New York Times reporter Gina Kolata recently invited four female researchers to sit down and talk about the joys and challenges of being part of a rare breed - women scientists at the top of their field.
Today's paper includes an excerpt from that round-table discussion, and it's worth a read (or a listen - there's an audio file available). I particularly found the answers to the question, "Would you encourage your daughter to be a scientist?" to be the most interesting, and Joy Hirsch, PhD, a neuroscientist at Columbia University, summed it up well:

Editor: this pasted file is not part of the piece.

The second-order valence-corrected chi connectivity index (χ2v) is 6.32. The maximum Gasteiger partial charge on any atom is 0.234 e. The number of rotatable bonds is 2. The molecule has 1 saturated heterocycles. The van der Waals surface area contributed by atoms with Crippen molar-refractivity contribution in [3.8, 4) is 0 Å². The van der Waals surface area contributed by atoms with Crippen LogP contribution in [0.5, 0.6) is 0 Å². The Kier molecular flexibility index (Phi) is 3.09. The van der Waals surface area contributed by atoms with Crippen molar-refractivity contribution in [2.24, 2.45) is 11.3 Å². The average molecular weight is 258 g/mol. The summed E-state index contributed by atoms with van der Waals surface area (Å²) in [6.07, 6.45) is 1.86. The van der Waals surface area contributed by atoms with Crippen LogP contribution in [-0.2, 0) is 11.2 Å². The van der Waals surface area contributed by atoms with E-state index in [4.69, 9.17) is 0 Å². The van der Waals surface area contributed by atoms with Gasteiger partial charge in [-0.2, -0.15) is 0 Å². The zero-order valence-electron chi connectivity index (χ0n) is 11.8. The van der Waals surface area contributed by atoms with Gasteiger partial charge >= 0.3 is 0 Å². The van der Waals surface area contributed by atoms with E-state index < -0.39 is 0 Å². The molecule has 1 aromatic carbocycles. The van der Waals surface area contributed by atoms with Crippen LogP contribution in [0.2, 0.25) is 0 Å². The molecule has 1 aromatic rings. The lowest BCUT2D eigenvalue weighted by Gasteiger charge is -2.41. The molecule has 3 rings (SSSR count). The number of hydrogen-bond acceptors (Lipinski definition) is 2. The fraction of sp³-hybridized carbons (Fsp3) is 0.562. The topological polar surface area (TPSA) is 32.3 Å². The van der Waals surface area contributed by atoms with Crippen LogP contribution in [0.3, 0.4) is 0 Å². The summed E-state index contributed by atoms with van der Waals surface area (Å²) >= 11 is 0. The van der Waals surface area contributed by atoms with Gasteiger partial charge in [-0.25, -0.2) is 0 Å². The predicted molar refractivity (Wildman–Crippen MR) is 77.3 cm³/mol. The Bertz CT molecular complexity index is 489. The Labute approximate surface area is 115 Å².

I think the judgment about whether someone should be a scientist or not is a very serious one, because the life of a scientist, whether you are a woman or you are a man, is very difficult. It is a nonstandard life. It is a life with constraints and obligations that don't come with other types of professions. If my daughter has to ask "Should I be a scientist?" the answer is no. But if my daughter says to me, "I was born to be a scientist. I can't be anything else. This is my life," then you say, "You go, girl."
Previously: Women behind in receiving major NIH grants, Advancing the careers of women in academic science, Pioneers in science and Molly Carnes: Gender bias persists in academia